It stands as the ultimate challenge to human endurance, where dreams and destiny meet--and often collide. Its routes are steeper and more difficult than those of Mount Everest, and the weather is significantly colder and less predictable. Only 148 men and women have reached its summit--and 21 of them never made it back down. The mountain, of course, is K2, and Heidi Howkins didn' t want to " just climb" it. She insisted on doing it alpine style--without established camps, porters, or supplemental oxygen. "K2 is her ...
It stands as the ultimate challenge to human endurance, where dreams and destiny meet--and often collide. Its routes are steeper and more difficult than those of Mount Everest, and the weather is significantly colder and less predictable. Only 148 men and women have reached its summit--and 21 of them never made it back down. The mountain, of course, is K2, and Heidi Howkins didn' t want to " just climb" it. She insisted on doing it alpine style--without established camps, porters, or supplemental oxygen. "K2 is her riveting, stunningly photographed first-person account of her historic climb, as a member of the American K2000 expedition. Seeking to be the first American woman to accomplish this feat, Howkins, a mother of a seven-year-old, believes the rewards of living on the edge outweigh the risks whenever she sets foot on the world' s highest peaks. " Mountaineering is a life-or-death situation, " she explains. " And I have to be ready for whatever challenge I may face. I take it seriously. My daughter gives me a desperate kind of strength that helps motivate my training." "K2 is a powerful testament to this uncommon courage and determination.
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When one thinks of female athletes, female scientists, female bomber pilots such as Kelly Flinn, one thinks of them as being successful and therefore confident and independent, and vice versa. It comes as a shock and a disappointment to read that they stay in abusive relationships for more than a day. Yet such is the case with Heidi Howkins, who stayed in an abusive relationship with her husband Zee for way too long (even when he'd once tried to kill her she stayed with him because he threatened to take her daughter away to Syria). She tells that story and more in K2: A Quest For The Summit. Eventually she frees herself from Zee, she rises above the obstacles placed in her way from other climbers in this male-dominated world. She's a good writer and tells the story well.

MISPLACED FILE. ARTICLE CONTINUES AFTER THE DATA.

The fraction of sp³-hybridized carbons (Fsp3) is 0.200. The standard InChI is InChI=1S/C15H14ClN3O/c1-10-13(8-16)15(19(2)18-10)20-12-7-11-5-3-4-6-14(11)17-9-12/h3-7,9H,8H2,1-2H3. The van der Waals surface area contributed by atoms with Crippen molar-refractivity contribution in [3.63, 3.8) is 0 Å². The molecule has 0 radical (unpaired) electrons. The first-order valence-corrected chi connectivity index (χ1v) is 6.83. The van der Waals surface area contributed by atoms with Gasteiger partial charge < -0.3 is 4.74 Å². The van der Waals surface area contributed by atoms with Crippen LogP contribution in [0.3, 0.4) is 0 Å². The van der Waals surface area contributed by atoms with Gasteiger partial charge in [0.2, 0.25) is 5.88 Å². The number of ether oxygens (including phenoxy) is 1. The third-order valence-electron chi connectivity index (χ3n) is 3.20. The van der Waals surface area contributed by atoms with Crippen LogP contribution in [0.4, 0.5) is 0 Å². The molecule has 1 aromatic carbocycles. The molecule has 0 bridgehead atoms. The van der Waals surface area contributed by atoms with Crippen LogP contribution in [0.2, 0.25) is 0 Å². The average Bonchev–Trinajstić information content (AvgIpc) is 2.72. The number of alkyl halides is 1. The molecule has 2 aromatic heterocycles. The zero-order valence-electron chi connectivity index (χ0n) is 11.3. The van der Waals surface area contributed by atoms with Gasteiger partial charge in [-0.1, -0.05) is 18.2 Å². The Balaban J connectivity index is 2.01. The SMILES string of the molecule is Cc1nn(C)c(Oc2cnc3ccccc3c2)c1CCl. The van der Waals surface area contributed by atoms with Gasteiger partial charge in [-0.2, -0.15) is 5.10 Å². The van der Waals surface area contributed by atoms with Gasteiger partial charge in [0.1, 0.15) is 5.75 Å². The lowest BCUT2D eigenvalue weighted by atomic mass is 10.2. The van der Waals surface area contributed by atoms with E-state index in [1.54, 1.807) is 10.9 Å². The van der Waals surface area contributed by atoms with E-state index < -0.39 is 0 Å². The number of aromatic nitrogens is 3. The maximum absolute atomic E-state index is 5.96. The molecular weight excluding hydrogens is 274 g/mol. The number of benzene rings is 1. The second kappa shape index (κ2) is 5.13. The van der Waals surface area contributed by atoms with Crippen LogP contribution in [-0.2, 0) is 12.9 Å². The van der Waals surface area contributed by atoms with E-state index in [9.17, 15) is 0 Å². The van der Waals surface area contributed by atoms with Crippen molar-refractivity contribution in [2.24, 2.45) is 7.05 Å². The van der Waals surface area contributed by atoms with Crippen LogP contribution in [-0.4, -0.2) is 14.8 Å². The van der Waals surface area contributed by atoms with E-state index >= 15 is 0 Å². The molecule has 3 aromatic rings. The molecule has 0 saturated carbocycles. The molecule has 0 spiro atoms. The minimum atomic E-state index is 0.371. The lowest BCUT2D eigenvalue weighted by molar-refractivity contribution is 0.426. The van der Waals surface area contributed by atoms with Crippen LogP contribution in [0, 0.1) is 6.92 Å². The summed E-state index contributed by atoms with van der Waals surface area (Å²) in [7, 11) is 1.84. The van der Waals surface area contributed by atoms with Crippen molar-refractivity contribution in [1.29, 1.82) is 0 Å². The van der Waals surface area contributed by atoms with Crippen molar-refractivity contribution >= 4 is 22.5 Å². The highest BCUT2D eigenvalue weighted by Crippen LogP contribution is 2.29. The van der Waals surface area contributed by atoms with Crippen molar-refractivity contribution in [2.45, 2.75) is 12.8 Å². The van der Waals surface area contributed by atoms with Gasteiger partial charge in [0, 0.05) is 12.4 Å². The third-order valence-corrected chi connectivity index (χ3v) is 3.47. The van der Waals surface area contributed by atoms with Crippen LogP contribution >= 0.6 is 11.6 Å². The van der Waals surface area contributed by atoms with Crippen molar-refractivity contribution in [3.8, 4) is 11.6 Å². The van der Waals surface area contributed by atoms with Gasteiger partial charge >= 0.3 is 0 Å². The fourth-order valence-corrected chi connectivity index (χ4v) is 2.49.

It's not a story of one climb but of several, it's a series of memoirs, really. Why does Howkins use the hitchiker 'Hiddle' as a foil - someone to tell her stories to? Other reviewers of this book have dismissed him as a fictional character, (and a bad device at that) - yet nowhere in the book does Howkins say that he is...so why do they assume so? Because it's impossible to believe a man could sit in a car with a woman and listen to HER talk? Pay attention to HER talk? If Hiddle the hitch-hiker is a fiction, why did Howkins think it necessary to use this foil? Well, their conversations do illuminate her stories the more...for example in the beginning with his talk of 'Ananku' or trouble. She is capable of learning from her adventures, long after they have passed.
''Go ahead, I'm listening.'' she has Hiddle say. One wonders if in the real world she ever had a man who said that to her, and meant it.
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